§ 636(b)(1)(A). Decisions regarding search warrants
are part of that authority. See Gomez v. United
States, 490 U.S. 858, 868 n.16 (1989). The Act also
gives district judges the authority to review or reconsider
any non-dispositive pretrial matter. 28 U.S.C. §
636(b)(1)(A); See also Fed. Rule Crim Proc. 59(b)(2) and
(3). Thus, the Magistrate Judge had the authority to
issue the order and this Court has the authority to review
the Magistrate Judge's order.
ability to unlock a cellphone with a fingerprint (biometric
encryption) expires after 48 hours of not unlocking it. At
that point, a passcode of some type must be used. Here, it
took the Magistrate Judge a few days to issue the order
denying the warrant and then took the Government eight days to
file its motion for review. Consequently, any decision by the
court in this case will have no impact on this case. The
Government simply can no longer unlock the cellphone with a
fingerprint. The issue is, therefore, moot under County
of Los Angeles v. Davis, 440 U.S. 625, 631 (1979).
Government argues that there are two exceptions to the
mootness doctrine applicable here. First, the issue is
capable of repetition yet evading review. Second, the two
magistrate judges in the District of Idaho appear to be split
regarding the use of biometrics in search warrants. Both
exceptions will be discussed.
III of the Constitution limits federal court jurisdiction to
“cases and controversies.” Hamamoto v.
Ige, 881 F.3d 719 (9th Cir. 2018). Thus, to qualify as a
case fit for federal court jurisdiction, an actual
controversy must be extant at all stages of review, not
merely at the time the complaint is filed. Davis v. Fed.
Election Comm'n, 554 U.S. 724, 732-33 (2008). An
exception exists for controversies that are “capable of
repetition, yet evading review.” Hamamoto, at
721 (quoting Kingdomware Techs, Inc. v. United
States, 136 S.Ct. 1969 (2016) (“Although a case
would generally be moot in such circumstances, this
Court's precedents recognize an exception to the mootness
doctrine for a controversy that is 'capable of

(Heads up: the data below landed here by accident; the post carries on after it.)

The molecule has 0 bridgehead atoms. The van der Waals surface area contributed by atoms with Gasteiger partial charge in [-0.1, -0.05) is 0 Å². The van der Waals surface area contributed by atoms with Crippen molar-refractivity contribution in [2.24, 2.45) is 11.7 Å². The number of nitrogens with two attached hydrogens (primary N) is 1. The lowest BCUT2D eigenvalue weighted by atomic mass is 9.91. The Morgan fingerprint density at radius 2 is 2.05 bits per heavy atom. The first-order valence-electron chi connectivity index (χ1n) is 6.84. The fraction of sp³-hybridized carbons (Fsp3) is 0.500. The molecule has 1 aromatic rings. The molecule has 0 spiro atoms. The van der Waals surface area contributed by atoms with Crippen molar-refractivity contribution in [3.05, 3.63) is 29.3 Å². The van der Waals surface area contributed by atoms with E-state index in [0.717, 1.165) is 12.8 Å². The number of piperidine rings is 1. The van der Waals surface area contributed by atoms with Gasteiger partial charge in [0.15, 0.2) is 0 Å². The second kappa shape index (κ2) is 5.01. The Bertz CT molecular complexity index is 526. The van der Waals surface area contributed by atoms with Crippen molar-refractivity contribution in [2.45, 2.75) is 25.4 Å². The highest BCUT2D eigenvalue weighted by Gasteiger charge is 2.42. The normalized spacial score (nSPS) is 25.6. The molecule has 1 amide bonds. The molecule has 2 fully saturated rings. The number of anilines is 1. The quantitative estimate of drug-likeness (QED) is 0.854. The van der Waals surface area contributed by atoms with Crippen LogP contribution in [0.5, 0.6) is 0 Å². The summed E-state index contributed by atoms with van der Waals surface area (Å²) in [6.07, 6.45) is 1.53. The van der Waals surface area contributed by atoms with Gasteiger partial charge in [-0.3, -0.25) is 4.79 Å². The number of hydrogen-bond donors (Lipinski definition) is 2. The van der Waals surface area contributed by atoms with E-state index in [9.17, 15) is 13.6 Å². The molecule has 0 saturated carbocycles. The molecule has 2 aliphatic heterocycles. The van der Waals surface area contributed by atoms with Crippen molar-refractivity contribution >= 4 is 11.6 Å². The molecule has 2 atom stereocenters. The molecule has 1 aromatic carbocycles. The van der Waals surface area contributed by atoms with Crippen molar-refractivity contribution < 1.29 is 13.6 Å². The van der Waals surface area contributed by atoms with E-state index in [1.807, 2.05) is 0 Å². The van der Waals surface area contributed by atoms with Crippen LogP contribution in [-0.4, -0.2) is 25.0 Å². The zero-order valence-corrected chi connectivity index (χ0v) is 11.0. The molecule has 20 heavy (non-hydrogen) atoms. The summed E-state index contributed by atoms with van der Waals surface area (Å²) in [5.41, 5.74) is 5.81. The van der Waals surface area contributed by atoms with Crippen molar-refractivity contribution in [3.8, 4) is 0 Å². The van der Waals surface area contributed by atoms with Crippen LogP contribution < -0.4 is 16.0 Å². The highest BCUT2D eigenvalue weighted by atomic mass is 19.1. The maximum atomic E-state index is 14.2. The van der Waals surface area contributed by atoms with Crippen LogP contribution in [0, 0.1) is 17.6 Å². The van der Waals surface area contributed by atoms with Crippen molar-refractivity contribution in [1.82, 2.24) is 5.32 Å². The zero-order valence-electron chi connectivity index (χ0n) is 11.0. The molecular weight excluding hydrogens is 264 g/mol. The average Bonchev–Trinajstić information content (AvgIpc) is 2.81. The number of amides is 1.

repetition, yet evading review.'”)). According to
the Ninth Circuit, that exception only applies in limited
situations, where (1) the challenged action is in its
duration too short to be fully litigated prior to cessation
or expiration, and (2) there is a reasonable expectation that
the same complaining party will be subject to the same action
again. Hamamoto, at 721. The Ninth Circuit further
explained that to fit this “exceptional
situation” exception, the controversy must be of
inherently limited duration. Id. That is, the
controversy will only ever present a live action until a
particular date, after which the alleged injury will either
cease or no longer be redressable. The limited duration of
the controversy must be clear at the action's inception.
case, the Government is the complaining party. The prevalence
of cellphones continues to rise and the Government's
applications for search warrants for biometric data likewise
continues to rise. A search warrant must be processed within
48 hours of the Government's seizure of a cellphone or
the biometric data becomes meaningless. This situation fits
the “capable of repetition, yet evading review”
exception to the mootness doctrine. The Court concludes that
this motion can be heard and decided despite the mootness of
the issue due to this exceptional situation.
Court is not prepared to rule that this situation also fits
the split of authority exception within this District. The
Government has cited two cases in which one magistrate judge
granted search warrants for biometric data relating to a
cellphone. The Government then juxtaposes those two cases
against this case to argue that a split ...